Irrespective of what you think of Herman Cain, the current Republican Party with its Tea Pot tempest (the Tea Party), President Obama, and the Democratic Party, each election represents an educational opportunity that can assist in closing the great divide between the “haves” and “have-nots.” There are many lessons for us to learn and many opportunities to make our government work more effectively.
But being caught with the side shows that distort the true campaign process of discussing ideas and solutions, and not taking time to fully understand how our two-party system of government works today, and its history, could forever place us in the dark. The great power we hold as voting citizens will continue to be rendered impotent and thus ignored.
This is particularly true with the African-American voter, more than with any other minority or ethnic group, because they have not been successful in becoming a viable part of both parties. So blacks are either courted or ignored, fleeced or flogged, when it comes to the electoral and public policy process.
It is a fact that blacks have not in recent history been a part of or represented in the Republican Party as most other minorities and ethnic groups. It is a fact that blacks in a disproportionate number identify with the Democratic Party, justifiable or not. And blacks as a group have paid a tremendous price in recent history, both in terms of perception and reality.
Take the prevailing perception that most blacks are more liberal than conservative and therefore are, or should, belong to the Democratic Party rather than the Republican Party. Along with that view are other philosophical assumptions that come into play. On the individual level, there is a prevalent belief that most blacks believe in big government programs and handouts rather than economic independence and self-sufficiency. On the organizational level, there is the belief that the Democratic Party is more inclusive, empathetic, and supportive of the needs and interests of blacks than the Republican Party.
Those two notions stir heated debates in many circles. But past and recent history could provide some interesting facts, and shed light on any discussion. The past has not been prologue when it comes to how blacks have held elective office by being a part of the Democratic Party vs. the Republican Party.
For example, did you know, that following the Civil War and during Reconstruction, blacks were very active in Republican Party politics and served in almost every level of government?
For more than a decade, blacks held offices from the United States Congress to state legislatures, city councils, and county commissions. There were two senators and fourteen representatives in the U.S. Congress alone. Blacks held more state offices in the Deep South than any place else. Blacks formed the majority in the House of Representatives for the state of South Carolina throughout that period — a state remembered today has having fought vehemently to continue to fly the confederate flag atop its capitol.
After the Civil War, much of the political advances for blacks were a direct result of the Abolitionist Movement. One of its strongest and most effective leaders was Frederick Douglass, a black man, who remained a staunch Republican all of his life. Douglass, described as an indefatigable journalist, and influential orator in great demand, held a number of positions in the national government.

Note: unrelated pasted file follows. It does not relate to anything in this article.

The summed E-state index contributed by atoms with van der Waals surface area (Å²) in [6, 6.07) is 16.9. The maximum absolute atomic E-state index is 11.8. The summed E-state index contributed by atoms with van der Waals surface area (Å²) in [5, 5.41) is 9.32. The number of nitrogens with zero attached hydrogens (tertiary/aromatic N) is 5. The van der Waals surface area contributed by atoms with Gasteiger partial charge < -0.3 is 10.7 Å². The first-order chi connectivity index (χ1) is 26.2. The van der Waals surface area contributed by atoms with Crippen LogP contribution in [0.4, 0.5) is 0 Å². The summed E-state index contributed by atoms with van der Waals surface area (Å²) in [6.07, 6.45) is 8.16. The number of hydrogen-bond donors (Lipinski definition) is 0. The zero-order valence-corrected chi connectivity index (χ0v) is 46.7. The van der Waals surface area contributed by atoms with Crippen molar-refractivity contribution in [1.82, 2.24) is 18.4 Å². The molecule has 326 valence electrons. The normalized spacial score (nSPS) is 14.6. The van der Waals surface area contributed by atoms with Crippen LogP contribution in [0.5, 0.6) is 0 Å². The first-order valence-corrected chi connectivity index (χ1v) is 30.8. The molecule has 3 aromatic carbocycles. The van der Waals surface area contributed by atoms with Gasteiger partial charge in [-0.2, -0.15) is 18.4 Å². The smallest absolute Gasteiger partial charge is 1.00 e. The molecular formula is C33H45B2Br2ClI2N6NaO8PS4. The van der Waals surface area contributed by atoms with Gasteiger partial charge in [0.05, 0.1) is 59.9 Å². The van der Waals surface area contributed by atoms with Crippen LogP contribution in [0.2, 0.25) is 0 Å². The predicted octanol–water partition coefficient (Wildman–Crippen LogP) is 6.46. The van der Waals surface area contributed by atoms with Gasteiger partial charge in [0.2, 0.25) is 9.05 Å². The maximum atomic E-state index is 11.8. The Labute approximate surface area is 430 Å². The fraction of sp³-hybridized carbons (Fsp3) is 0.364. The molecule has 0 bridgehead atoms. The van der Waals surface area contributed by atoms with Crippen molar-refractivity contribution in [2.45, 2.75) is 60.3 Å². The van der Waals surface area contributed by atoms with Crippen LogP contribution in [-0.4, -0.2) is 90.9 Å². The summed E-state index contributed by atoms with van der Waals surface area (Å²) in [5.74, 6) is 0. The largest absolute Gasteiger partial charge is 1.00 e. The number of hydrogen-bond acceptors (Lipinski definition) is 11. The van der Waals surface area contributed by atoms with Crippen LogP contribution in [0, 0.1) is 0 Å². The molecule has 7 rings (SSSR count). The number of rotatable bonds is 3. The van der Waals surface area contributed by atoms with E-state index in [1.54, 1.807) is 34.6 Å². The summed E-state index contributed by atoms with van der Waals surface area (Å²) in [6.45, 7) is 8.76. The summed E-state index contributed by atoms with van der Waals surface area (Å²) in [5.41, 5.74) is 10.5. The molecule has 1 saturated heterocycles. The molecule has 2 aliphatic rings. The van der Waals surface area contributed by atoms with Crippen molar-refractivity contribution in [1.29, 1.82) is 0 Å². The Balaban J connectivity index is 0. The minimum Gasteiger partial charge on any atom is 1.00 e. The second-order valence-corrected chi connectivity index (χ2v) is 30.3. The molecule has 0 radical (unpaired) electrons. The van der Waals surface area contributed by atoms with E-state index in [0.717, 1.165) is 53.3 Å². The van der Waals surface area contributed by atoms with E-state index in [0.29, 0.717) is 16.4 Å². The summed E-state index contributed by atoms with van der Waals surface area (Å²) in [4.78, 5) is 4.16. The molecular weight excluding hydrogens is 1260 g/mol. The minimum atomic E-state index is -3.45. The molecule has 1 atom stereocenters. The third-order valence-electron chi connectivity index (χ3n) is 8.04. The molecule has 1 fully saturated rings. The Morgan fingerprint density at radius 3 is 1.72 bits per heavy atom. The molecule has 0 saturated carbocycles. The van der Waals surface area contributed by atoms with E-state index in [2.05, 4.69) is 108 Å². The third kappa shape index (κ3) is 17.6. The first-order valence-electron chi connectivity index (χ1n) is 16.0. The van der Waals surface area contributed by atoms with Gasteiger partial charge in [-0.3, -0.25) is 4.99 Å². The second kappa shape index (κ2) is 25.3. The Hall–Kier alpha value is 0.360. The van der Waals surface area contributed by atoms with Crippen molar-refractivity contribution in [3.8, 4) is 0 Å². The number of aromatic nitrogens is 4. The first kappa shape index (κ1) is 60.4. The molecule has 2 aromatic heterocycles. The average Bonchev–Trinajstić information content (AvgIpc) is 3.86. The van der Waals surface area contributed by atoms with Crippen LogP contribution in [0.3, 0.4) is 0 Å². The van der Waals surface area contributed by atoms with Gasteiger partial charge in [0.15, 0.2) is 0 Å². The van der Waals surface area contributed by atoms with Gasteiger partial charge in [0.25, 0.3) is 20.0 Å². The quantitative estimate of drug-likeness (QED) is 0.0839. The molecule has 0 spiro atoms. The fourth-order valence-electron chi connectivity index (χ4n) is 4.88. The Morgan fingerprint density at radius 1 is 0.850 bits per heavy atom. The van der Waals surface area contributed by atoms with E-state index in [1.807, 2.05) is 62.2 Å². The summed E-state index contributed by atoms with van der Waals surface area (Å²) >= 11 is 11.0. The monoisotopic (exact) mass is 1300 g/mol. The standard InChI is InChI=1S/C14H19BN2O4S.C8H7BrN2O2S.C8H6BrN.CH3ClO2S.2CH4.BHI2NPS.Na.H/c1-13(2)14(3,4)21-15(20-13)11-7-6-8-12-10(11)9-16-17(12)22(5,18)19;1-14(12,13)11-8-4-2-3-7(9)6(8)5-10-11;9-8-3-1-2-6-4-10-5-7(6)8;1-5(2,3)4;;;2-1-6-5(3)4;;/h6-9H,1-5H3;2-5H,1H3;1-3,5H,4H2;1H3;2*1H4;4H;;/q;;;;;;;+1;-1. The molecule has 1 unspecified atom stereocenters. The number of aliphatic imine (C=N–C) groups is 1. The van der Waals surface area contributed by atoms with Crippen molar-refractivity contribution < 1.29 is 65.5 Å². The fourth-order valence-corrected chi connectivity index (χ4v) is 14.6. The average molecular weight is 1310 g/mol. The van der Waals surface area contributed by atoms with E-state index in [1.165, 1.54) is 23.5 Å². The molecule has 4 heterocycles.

Today, when you look at elective office, it is just the opposite. Since that period, blacks have not had two US senators to serve at the same time in either party. And they certainly do not form a majority in any state’s legislature. Why? The discussion is certainly worth having by civic-minded blacks and whites interested in making a two-party system work better for all groups.
More importantly, such a discussion could go a long way to dispel some myths that are at a minimum negatively compromising, if not downright regressive, in the century-old quest for blacks to exercise their political power and influence to advance their interest just like other ethnic groups, irrespective of which party is in power.
Some good results could emerge. Among them, the realization that blacks, like whites, are both liberal and conservative; most blacks would prefer a meaningful wage-earning job than welfare; and we all share the same loathsome regard for paying excessive taxes.
But perhaps the greatest realization of all would be for more blacks and whites to recognize the importance of participating in a significant way in both parties in order to have an avenue to impact those issues that are important to them on an ongoing basis.
What good is it to have your interests looked after for four years and then only to be ignored, if not totally diminished, the next four years? Furthermore, how can you fight for what is in the best interest of your state, your city, your community, your family, if you are not even at the table?
We have a two-party system of government in this country. One or the other will always be in a position to call the shots about your quality of life. You should make it your business to have a say no, regardless of which party is in power.
If you want to influence the direction of the Democratic or Republican Party, the only way to do it is to join them and mobilize. If we have learned nothing from the Tea Party movement, we have learned that.